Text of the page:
The Guy who became a Sensei

The Guy who became a Sensei

Following my recent post, The Way Forward: Shoshin Aikikai Singapore, I officially took class, as sensei, since Harry sensei’s passing, he will no longer be around.

Heavy Heart

It looked like any typical Monday class and I wanted it to be as such, so on the facade, there is little or no difference, I’m taking the class, 8pm, my fellow Aikidokas will take their respective places and we will start class, like we have done so for many years.

Internally, there was a huge inertia, a massive reluctance to assume the position in front of the class, as sensei. I wish Harry sensei is still alive and hoping that I can continue being the facilitator, wishful thinking I was entertaining.

I looked long at Harry sensei’s photograph which I put up on the shelf, quietly asking him for divine guidance and still wanting that affirmation from him that I will be doing fine. He is no longer around to do that, so I have to take all that he has taught me, taught us, and carry on from there. With that thought, I walked up to the front and become sensei, for the first time in my life.

The Imposter Syndrome

This is a feeling for sure, and yet it still feels strangely familiar, very ready, and I think I have Harry sensei to thank, he has been grooming me all along for this position. While he was alive, he would be the earliest one, turning up to vacuum, dust and mop the place all by himself while he was still fit. The few of us made a point to come early and help him with all the chores. As long as I am coming to class I will make sure I do all this with him until a point in time I was doing them by myself, for him, as he watches, smoking his cigarettes.

Now that he is gone, I am the one turning up earliest, doing all the vacuuming, mopping and dusting, laying the mats, getting the place ready for class, all by myself. So I know the dojo very intimately, every dirt, spot and dust is very familiar to me, working on it after so many years.

Harry sensei vacuuming the dojo
Mopping the floor

Being consistently his uke perhaps is also another way he was grooming me. While he never said that I was to become a sensei after his death, by being his uke umpteenth times has made me understand his moves, his nuances, and his unspoken expectations. Maybe by being thrown around by him the most, I’m considered remotely good enough to continue. After all, why would he continue to call me to be his uke, even for demonstrations if I am not ‘good’ enough? Perhaps there is no one else.

Harry sensei is with us

It had to be me

Strangely familiar as I know this is real, I didn’t voluntarily put myself there, I didn’t fake this, make this up myself, my fellow Aikidokas trust me and look upon me to keep the class going, giving me good faith that while I am still not good enough, somehow I can lah. Showing them the techniques, and sometimes the wrong ones, they will correct me, we discussed, how Harry sensei did it, and of course how we perceived the way he did what he did. We call can agree that his technical perfection to the Aikido techniques are second to none, owing to his many decades of training and dedication.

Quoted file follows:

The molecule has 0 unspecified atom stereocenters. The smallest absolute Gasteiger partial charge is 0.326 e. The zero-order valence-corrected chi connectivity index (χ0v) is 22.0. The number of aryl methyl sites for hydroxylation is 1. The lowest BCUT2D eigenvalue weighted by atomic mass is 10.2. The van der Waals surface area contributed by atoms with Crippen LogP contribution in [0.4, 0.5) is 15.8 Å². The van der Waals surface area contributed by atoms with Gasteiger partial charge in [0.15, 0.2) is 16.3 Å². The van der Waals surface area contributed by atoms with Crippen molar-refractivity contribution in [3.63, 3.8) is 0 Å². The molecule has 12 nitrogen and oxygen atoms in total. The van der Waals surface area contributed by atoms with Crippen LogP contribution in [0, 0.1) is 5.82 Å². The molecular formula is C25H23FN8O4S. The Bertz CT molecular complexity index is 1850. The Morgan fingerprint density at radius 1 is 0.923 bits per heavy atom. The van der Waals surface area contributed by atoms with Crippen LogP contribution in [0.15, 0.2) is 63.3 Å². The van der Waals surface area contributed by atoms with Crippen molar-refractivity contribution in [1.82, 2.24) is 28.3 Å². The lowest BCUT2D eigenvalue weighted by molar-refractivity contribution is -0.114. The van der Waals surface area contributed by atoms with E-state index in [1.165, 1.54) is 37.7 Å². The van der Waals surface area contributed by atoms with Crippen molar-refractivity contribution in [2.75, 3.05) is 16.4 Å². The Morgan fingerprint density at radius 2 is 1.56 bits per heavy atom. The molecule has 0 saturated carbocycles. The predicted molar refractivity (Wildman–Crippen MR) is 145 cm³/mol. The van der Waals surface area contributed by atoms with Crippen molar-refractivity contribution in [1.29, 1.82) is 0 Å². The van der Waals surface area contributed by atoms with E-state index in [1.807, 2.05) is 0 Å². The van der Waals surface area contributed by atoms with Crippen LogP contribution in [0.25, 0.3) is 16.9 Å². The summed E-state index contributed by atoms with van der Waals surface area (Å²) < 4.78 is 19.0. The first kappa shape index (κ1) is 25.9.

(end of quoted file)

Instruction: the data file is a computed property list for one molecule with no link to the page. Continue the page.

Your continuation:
Being an Aikido sensei is not something of my choosing, there is no career path, this is just the way it is. It is terribly lonely taking that position up front, the weight of the entire class, or even school rests on me. I can’t take it lightly, somehow, sensei’s spirit and reputation lies with Shoshin Aikikai, and right now when people think about who is the sensei in Shoshin Aikikai, the guy who took over when Harry sensei passed away, that guy turns out to be me.

The Way Forward: Shoshin Aikikai Singapore

The Way Forward: Shoshin Aikikai Singapore

Every time I take a class, I position myself, not where the sensei would sit, but along the line with my fellow Aikidoka practitioners. As I have principled, I am the most ranking student in class, and therefore I am not the sensei, but a facilitator, or ‘class monitor’.

Officially, I have told James, my senpai, and maintained that I would prefer to have Harry sensei give me a blessing, best in writing, that I am given the responsibility of instructorship. Well, this is a ‘me‘ thing as I do not want to assume things and make myself ‘sensei’ while Harry sensei is still in effect, The Sensei of Shoshin Aikikai Singapore. There is no ifs and buts about it.

These will change now that he has passed away, and without his verbal, explicit expression as to how the dojo should continue, we are left to our own devices to decide.

His son, Lionel did express that it was perhaps his father’s wish to make sure his Aikido legacy should continue, which means Shoshin, the dojo he founded should carry on, and I will need to take the initiative to continue.

Change Management

It is never easy with changes, and we have a few ‘closed door’ discussions with the dan grade members of Shoshin and many favoured closing the dojo, which we did, for the later part of 2021, and then James told me that it will be reopened, and he would want me to take a class, on Monday. I obliged. While I never officially heard it from Harry sensei that he consented, I’d trust James that he is carrying out sensei’s interpretations the best he could.

Harry sensei did turned up a few times and witness me taking class; he didn’t objected in anyway of sorts, so I’ll take it that my instructorship is okay. It’s surely a hot seat with him sitting there looking at me taking class, I don’t want to fumble and look bad, making him look bad or regret his decision in anyway!

Also there was a new infusion of interest from David, an Aikido instructor who is keen to take Shoshin forward. So together, we will run the class and continue practicing Aikido at the present dojo.